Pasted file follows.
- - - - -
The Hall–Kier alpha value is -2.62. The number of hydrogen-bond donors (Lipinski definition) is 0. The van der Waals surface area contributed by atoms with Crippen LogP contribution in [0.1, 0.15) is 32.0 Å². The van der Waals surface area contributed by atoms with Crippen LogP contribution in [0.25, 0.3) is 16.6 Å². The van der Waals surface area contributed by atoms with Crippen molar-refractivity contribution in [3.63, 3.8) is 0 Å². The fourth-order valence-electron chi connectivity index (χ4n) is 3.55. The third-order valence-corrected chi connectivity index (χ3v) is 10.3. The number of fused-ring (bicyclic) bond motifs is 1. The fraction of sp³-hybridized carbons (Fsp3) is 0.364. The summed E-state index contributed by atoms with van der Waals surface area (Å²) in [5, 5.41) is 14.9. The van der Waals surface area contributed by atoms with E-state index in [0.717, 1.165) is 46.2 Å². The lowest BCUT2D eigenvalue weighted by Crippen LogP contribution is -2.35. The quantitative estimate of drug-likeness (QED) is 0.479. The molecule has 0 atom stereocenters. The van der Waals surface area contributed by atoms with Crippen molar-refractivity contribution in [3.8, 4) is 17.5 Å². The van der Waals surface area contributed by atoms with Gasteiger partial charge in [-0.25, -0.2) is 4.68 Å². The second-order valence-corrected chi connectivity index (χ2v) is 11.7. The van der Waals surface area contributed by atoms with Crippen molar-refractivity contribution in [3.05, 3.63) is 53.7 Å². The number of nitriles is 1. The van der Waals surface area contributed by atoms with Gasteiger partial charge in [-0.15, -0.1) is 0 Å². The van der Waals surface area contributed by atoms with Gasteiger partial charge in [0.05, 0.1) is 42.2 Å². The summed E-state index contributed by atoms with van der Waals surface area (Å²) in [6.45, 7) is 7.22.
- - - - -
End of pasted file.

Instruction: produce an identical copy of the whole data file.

The Hall–Kier alpha value is -2.62. The number of hydrogen-bond donors (Lipinski definition) is 0. The van der Waals surface area contributed by atoms with Crippen LogP contribution in [0.1, 0.15) is 32.0 Å². The van der Waals surface area contributed by atoms with Crippen LogP contribution in [0.25, 0.3) is 16.6 Å². The van der Waals surface area contributed by atoms with Crippen molar-refractivity contribution in [3.63, 3.8) is 0 Å². The fourth-order valence-electron chi connectivity index (χ4n) is 3.55. The third-order valence-corrected chi connectivity index (χ3v) is 10.3. The number of fused-ring (bicyclic) bond motifs is 1. The fraction of sp³-hybridized carbons (Fsp3) is 0.364. The summed E-state index contributed by atoms with van der Waals surface area (Å²) in [5, 5.41) is 14.9. The van der Waals surface area contributed by atoms with E-state index in [0.717, 1.165) is 46.2 Å². The lowest BCUT2D eigenvalue weighted by Crippen LogP contribution is -2.35. The quantitative estimate of drug-likeness (QED) is 0.479. The molecule has 0 atom stereocenters. The van der Waals surface area contributed by atoms with Crippen molar-refractivity contribution in [3.8, 4) is 17.5 Å². The van der Waals surface area contributed by atoms with Gasteiger partial charge in [-0.25, -0.2) is 4.68 Å². The second-order valence-corrected chi connectivity index (χ2v) is 11.7. The van der Waals surface area contributed by atoms with Crippen molar-refractivity contribution in [3.05, 3.63) is 53.7 Å². The number of nitriles is 1. The van der Waals surface area contributed by atoms with Gasteiger partial charge in [-0.15, -0.1) is 0 Å². The van der Waals surface area contributed by atoms with Gasteiger partial charge in [0.05, 0.1) is 42.2 Å². The summed E-state index contributed by atoms with van der Waals surface area (Å²) in [6.45, 7) is 7.22.